I have just returned from a short trip to Heidelberg. Looking back at what I wrote the last time I was there I see that my concerns haven’t really changed at all (and stay tuned for my next post). And I discovered there is at least one person who reads this blog ! So I will try to post a little more.
This time, I was in town for a Euclid meeting on the mountain, in the forest, and I stayed with ML for a few days in a hotel in the old town. The very centre of Heidelberg is certainly beautiful but does not seem to be the most dynamic place I have ever visited. The Saturday market boasts only one stand selling rather tired-looking fruit and vegetables. The streets at night seem strangely quiet.
The last morning there was a heavy fog over the river. It was easy to take photographs which looked like that they were taken a hundred years ago, especially with a film camera to hand, and I had fight hard against that urge. The place where we had our meeting was beautiful, a lovely glass building surrounded by the forest. With some luck, I’ll be back before too long.
It’s the end of the year. And the last photograph in this series. The sky is overcast. It is what they call on the photography forums a “flat day” (it took me a long while to understand what that meant). There was never a day flatter than this. But I am in Versailles, and I never tire of going to the gardens there. I brought my recently-repaired Rolleiflex with me, loaded up with my last roll of Tri-X.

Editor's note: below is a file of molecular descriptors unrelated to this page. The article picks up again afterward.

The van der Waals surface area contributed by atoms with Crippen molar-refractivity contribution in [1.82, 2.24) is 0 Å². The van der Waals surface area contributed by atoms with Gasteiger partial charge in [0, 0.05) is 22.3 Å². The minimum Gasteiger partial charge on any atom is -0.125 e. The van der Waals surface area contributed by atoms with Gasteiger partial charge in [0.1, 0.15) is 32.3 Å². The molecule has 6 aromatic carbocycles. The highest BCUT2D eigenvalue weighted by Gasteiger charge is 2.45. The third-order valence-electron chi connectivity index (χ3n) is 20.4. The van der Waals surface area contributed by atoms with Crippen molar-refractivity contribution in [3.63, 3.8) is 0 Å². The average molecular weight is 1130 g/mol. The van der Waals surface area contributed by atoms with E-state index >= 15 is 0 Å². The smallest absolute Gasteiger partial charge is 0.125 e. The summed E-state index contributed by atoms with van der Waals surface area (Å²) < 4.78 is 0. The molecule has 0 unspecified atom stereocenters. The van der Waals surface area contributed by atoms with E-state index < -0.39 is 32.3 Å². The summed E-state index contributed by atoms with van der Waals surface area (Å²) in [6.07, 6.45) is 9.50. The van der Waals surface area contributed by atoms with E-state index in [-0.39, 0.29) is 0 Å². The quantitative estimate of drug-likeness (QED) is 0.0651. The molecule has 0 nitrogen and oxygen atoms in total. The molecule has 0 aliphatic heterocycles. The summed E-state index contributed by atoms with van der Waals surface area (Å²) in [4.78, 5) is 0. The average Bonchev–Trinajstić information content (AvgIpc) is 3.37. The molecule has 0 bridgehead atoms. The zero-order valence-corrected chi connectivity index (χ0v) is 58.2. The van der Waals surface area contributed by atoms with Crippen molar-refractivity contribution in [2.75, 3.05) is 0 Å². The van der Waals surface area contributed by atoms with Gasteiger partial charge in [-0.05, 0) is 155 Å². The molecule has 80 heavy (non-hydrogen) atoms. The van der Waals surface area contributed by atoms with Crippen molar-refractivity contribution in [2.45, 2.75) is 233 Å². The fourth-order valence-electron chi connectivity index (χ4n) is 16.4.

Here in the depths of December the statues are all wrapped up for the winter. I look down the avenues of the garden and remember what Szarkowski wrote about Atget not taking the photographs that the garden wanted you to take. So I look a little to the left, and I wonder if I’ll be able to see the wrapped-up statues against the empty hedges. I click the shutter.
The Rolleiflex 2.8C that my friend Mr. Seagull ‘loaned’ me on such generous terms came back from repair, just in time for the Christmas break. It was made some time in the early 1950s. After being thoroughly serviced at Photo Suffren it was fully returned to working order. I had had been plagued by randomly blurry images which in the end had nothing to do with focus (how could that go wrong on a Rollei where both lenses are fixed together on the same bit of metal) but was in fact simply a problem of film transport. So after picking up the camera I went out and shot a roll of Tri-X in the streets around the shop.
That evening, I anxiously developed that first roll of film in my 70-year-old ‘new’ Rolleiflex. I was relieved to see the images were all sharp and in focus. But sadly, I am afraid that the weather was overcast and cloudy and not a ray of light was to had. But there’s still something there, a certain ‘medium format’ look. It’s funny, in the days when the Rollei was the press photographer’s camera of choice, medium format was the ‘normal’ format size, and Leicas were ‘miniature’ format…
Why “Ancient Light” ? Because I simply wonder about all the light that has passed through this camera since it was made, seventy years ago…